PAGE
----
6 June 1780
A Council of War held at Head Quarters Morris Town June 6th 1780.
The Commander in Chief.
|M. Generals||Greene.||B. Generals||Knox.|
The Commander in Chief States to the Council; that The Court of France had generously determined, and had signified their intention, to send a considerableland and naval succour to this Continent, which was to have sailed from France early in April. That the extent of this succour, when the advices came away, had not been precisely fixed, but it was to consist of Six sail of the line and from seven to ten thousand troops, completely provided with all the apparatus necessary for such an army,to be paid and maintained here in all respects by his Most Christian Majesty, to be entirely under the influence of American councils; to be directed to any point where the interest or safety of these States may require, attended with every other circumstance, that can display the magnanimity of our great ally and evince his sincere disposition to establish our independence.
That in consequence of this, Congress and a Committee appointed by them for this purpose, have addressed the several States, the latter in circular letter, of the 25th of May, giving them a full and just picture of our present situation, and representing, in the strongest terms, the absolute necessity of every possible exertion to draw out the resources of the Country in their utmost extent, in men, provision transportation, and every other article, requisite to the success of the combined operations. that among other things, the States are particularly called upon; to complete their Continental batalions by draft to their complement of 504 rank and file, the drafts to be with the Army, by the 20th of June, and to serve ’till the first of January next,This including the additionals will make the Continental troops in this Qtr amt to 24000 rank and file.
That no answers have yet been received from the States to enable a judgment of the means they will employ upon this occasion, and the aid, which we may look for in consequence.
The Commander in Chief further states to the Council, that the enemy’s present garrison in New York and its dependencies is at least 8000 effective rank and file regulartroops, besides Militia and refugees, whom the enemy estimate at four or five thousand.
That the troops, which sailed on the expedition under Sir Henry Clinton, with the reinforcement that has followed him amounted to between Eight and Nine thousand.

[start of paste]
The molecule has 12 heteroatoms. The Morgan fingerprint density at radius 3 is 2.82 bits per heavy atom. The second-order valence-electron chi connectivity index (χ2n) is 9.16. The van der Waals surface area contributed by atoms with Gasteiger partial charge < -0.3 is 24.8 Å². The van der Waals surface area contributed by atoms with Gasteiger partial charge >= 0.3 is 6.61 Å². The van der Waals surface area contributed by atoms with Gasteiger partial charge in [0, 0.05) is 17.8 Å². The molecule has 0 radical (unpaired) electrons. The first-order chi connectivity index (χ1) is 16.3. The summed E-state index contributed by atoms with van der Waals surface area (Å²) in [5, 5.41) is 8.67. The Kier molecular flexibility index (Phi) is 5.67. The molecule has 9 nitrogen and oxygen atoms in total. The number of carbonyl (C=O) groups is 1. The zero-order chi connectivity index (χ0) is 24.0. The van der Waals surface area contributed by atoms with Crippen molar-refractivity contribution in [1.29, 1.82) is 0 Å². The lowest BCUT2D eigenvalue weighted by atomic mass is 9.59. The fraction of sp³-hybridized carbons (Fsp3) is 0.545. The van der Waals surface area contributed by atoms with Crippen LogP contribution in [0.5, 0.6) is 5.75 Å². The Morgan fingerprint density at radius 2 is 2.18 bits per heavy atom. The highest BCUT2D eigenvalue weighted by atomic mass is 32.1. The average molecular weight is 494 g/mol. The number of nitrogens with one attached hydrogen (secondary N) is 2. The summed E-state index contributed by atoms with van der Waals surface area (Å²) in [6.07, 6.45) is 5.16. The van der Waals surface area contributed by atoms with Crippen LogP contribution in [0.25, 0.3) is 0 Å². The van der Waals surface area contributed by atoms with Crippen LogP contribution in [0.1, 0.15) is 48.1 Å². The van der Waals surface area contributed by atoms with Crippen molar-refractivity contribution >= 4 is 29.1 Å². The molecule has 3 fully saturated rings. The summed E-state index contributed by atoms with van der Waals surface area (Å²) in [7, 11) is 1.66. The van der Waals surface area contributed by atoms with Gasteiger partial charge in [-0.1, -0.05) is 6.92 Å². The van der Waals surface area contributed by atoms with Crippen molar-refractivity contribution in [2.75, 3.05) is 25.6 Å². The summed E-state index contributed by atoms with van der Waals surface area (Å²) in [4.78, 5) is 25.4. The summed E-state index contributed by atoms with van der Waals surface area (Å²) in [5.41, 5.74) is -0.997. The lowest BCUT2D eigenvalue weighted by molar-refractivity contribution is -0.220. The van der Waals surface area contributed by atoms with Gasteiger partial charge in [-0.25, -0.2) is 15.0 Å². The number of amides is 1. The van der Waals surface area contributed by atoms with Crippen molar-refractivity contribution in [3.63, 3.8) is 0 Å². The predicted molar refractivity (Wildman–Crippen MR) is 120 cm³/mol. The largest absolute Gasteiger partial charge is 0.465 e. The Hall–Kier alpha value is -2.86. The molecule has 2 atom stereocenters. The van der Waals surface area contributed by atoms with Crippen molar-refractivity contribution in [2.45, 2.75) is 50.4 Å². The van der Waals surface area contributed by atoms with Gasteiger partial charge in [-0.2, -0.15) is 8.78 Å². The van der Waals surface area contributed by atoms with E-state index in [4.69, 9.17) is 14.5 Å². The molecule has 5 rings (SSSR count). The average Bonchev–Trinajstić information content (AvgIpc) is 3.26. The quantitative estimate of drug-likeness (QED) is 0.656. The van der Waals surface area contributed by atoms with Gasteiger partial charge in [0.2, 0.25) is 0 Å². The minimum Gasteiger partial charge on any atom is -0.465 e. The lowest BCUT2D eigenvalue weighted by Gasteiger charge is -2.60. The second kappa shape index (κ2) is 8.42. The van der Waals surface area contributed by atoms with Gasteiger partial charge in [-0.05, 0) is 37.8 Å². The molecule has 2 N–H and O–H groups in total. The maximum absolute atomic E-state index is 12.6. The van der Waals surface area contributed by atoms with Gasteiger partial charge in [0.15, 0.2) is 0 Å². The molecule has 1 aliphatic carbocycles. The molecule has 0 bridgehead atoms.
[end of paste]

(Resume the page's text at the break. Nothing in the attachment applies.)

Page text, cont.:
That the troops remaining at Savannah previous to this were about two thousand five hundred.
That the force of the enemy in Canada, from the best accounts that have been collected, may be about three thousand, of which about one half are in Quebec, the residue at Montreal and the lower posts.
That the Garrison of Halifax is computed at about Two thousand five hundred.
That the Garrison of St Augustine may be about five or six hundred, a part of which are invalids; that the Spaniards have been for some time operating in the Floridas and if successful will in all probability extend their efforts to this post.
That the enemy’s naval force at New York was lately the Russel of seventy four and three or four frigates, that three ships of the line, one fiftytwo forty fours and some smaller frigates and armed vessels convoyed the detachment under Sir Henry Clinton to the Southward; but it is uncertain whether the Ships of the line all still remain there, as none but the Europa of sixty four guns has been heard of for some time past.
That our present force in this Quarter including the Garrison of West Point and the detachment which lately marched towards the Northwardis above Eight thousand effective rank and file, exclusive of horse and artillery.
That the Continentalinfantry in South Carolina, by the last advices, on the best calculation which can be formed (not very accurate, for want of recent returns) was about two thousand five hundred; besides which the Maryland division of about Two thousand are on their march to that State; that there are also on their march about Six hundred Virginia State troops.
Under this general view of our affairs and those of the enemy, combining the different probabilities of the enemy’s dispositions and considering the present situation of our finances and the resources of the Country in general, The Commander in Chief requests the opinion of the Council in what manner we are likely best to improve the benvolent aid of His Most Christian Majesty; what we have reason to believe we shall be able to undertake; to what point or points our preparations and views ought to be prinicipally directed, what force will be requisite for the plan or plans to be adopted, whether against New York, Halifax, Canada or Augustine; what ought to be our immediate disposition, and our general plan of operations in either case.
The Commander in Chief, in considering these points, recommends to the Council to take into view the presesnt posture and probable issue of the opeations against Charles Town, in doing which they will recollect that there is every reason to believe that the Enemy here are fully apprised of the expected succour. He omitted mentioning that the enemy have a fortified post containing about four hundred men at Penobscot. The Members of the Council will be pleased as speedily as convenient to deliver their opinions seperately in writing to the Commander in Chief.
DLC: Papers of George Washington.